The Presidency has slammed the “toxic narrative” being painted that president Jacob Zuma is at war with finance minister Pravin Gordhan for control over National Treasury.
As far as the presidency is concerned, as president of the country, Zuma already controls Treasury, making the so-called “war” with Gordhan a work of fiction.
“The President controls all government departments including the National Treasury, as the head of government, and by virtue of the fact he appoints Ministers and they report to him,” the presidency said on Friday.
“All government departments also report to the President via their respective Ministers. It is therefore absurd to say that the President would be engaged in a struggle to control a government department that he already controls, and also when he actually controls the whole of government.”
“The Presidency trusts that the information peddlers will allow South Africa the space to focus on this national imperative and refrain from the perpetual spreading of false rumours,” it said.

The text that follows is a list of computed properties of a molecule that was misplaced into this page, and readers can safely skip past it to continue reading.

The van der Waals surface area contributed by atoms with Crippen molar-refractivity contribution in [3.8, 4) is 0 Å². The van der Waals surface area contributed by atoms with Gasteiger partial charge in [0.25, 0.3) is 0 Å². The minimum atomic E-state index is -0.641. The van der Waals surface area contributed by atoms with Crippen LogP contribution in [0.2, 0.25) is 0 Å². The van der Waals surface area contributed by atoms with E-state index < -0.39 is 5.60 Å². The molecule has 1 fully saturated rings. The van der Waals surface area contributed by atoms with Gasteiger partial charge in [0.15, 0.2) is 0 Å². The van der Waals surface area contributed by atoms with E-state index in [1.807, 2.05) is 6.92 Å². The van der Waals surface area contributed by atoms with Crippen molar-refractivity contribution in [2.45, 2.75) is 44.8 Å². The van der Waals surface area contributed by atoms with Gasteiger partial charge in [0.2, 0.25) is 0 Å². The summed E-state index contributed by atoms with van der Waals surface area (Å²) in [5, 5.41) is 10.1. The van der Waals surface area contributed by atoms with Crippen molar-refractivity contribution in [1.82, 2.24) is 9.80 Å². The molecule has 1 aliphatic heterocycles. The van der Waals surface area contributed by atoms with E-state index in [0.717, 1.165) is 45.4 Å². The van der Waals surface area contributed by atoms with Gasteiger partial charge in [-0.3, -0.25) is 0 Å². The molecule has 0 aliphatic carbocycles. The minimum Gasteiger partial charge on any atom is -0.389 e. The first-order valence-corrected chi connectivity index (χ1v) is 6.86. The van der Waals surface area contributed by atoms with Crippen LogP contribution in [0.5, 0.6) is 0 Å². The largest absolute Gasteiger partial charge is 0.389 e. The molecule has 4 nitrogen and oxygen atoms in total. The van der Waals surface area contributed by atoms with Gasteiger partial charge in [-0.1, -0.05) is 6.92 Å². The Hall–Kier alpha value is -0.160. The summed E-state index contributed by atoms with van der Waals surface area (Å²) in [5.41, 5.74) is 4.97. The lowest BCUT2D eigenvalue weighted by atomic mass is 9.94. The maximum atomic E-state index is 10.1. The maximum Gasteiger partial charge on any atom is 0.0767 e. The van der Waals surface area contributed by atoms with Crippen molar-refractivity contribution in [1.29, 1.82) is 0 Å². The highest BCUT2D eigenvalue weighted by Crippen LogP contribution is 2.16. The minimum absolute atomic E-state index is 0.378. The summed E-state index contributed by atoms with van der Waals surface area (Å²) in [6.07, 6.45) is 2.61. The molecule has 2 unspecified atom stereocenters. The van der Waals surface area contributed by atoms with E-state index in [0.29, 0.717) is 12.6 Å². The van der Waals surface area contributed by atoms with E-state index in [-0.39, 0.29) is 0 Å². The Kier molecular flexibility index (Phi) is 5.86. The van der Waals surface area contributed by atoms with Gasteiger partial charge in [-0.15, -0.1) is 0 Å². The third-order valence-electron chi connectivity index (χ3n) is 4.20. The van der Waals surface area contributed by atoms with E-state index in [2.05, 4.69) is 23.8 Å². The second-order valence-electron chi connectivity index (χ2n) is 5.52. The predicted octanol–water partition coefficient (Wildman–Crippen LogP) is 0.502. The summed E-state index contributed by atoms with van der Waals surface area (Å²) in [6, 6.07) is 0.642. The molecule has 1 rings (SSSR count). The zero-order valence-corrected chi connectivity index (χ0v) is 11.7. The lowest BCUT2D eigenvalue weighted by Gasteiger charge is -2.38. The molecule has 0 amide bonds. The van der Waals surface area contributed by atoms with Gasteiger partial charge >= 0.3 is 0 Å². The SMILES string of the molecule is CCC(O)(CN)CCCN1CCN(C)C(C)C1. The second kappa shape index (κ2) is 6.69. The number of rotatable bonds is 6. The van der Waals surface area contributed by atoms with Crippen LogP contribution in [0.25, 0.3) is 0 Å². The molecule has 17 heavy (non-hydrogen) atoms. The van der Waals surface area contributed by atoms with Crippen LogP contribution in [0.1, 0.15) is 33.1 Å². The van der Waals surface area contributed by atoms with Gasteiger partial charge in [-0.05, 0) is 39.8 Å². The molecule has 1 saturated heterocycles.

The Zuma vs Gordhan story
The narrative of the war between Zuma and Gordhan has not only been pushed through the media, but also through economists and political insiders which have spoken out on behind-the-scenes dealings in government.
It is widely believed that, while the president may hold the ultimate office which governs over Treasury and other government departments – he isn’t free to do as he pleases.
This was tested and played out in December 2015, when the president unexpectedly fired former finance minister Nhlanhla Nene, replacing him with his personal choice of Des van Rooyen – a then unknown ANC back-bencher.
The move sent the South African economy crashing, forcing Zuma to re-appoint Gordhan – a decision he has made clear was not his own, but rather at the request of senior officials.
Like Nene, Gordhan has been tasked with securing the South African economy from wasteful spending, and putting a cap on capital flowing freely from Treasury into the hands of SOEs and other groups looking to do business with the country.
Since Gordhan’s appointment, however, he and the president have publicly clashed on matters of finance – most notably with regards to government spending and the loose reins on state-owned companies like SAA.
The minister is also scrutinising the country’s nuclear plans – expected to cost the economy as much as R1 trillion – which government is set on pursuing no matter what.
However, all departments have gone to great lengths to dismiss speculation that there is any move against the minister.